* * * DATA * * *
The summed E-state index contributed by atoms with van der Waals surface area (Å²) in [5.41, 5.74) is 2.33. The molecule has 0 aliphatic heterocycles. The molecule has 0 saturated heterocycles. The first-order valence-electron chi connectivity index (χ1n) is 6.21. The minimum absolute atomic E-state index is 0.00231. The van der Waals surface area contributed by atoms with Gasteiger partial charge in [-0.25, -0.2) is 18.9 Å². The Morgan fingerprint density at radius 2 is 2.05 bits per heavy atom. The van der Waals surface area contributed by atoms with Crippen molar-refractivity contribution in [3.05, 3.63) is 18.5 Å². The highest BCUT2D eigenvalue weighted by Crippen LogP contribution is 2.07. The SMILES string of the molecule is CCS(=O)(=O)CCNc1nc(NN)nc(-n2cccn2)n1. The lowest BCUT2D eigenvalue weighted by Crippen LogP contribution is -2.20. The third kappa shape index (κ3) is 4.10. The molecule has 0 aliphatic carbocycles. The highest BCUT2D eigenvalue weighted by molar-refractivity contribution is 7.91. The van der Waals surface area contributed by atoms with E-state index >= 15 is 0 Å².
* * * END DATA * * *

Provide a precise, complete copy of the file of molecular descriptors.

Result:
The summed E-state index contributed by atoms with van der Waals surface area (Å²) in [5.41, 5.74) is 2.33. The molecule has 0 aliphatic heterocycles. The molecule has 0 saturated heterocycles. The first-order valence-electron chi connectivity index (χ1n) is 6.21. The minimum absolute atomic E-state index is 0.00231. The van der Waals surface area contributed by atoms with Gasteiger partial charge in [-0.25, -0.2) is 18.9 Å². The Morgan fingerprint density at radius 2 is 2.05 bits per heavy atom. The van der Waals surface area contributed by atoms with Crippen molar-refractivity contribution in [3.05, 3.63) is 18.5 Å². The highest BCUT2D eigenvalue weighted by Crippen LogP contribution is 2.07. The SMILES string of the molecule is CCS(=O)(=O)CCNc1nc(NN)nc(-n2cccn2)n1. The lowest BCUT2D eigenvalue weighted by Crippen LogP contribution is -2.20. The third kappa shape index (κ3) is 4.10. The molecule has 0 aliphatic carbocycles. The highest BCUT2D eigenvalue weighted by molar-refractivity contribution is 7.91. The van der Waals surface area contributed by atoms with E-state index >= 15 is 0 Å².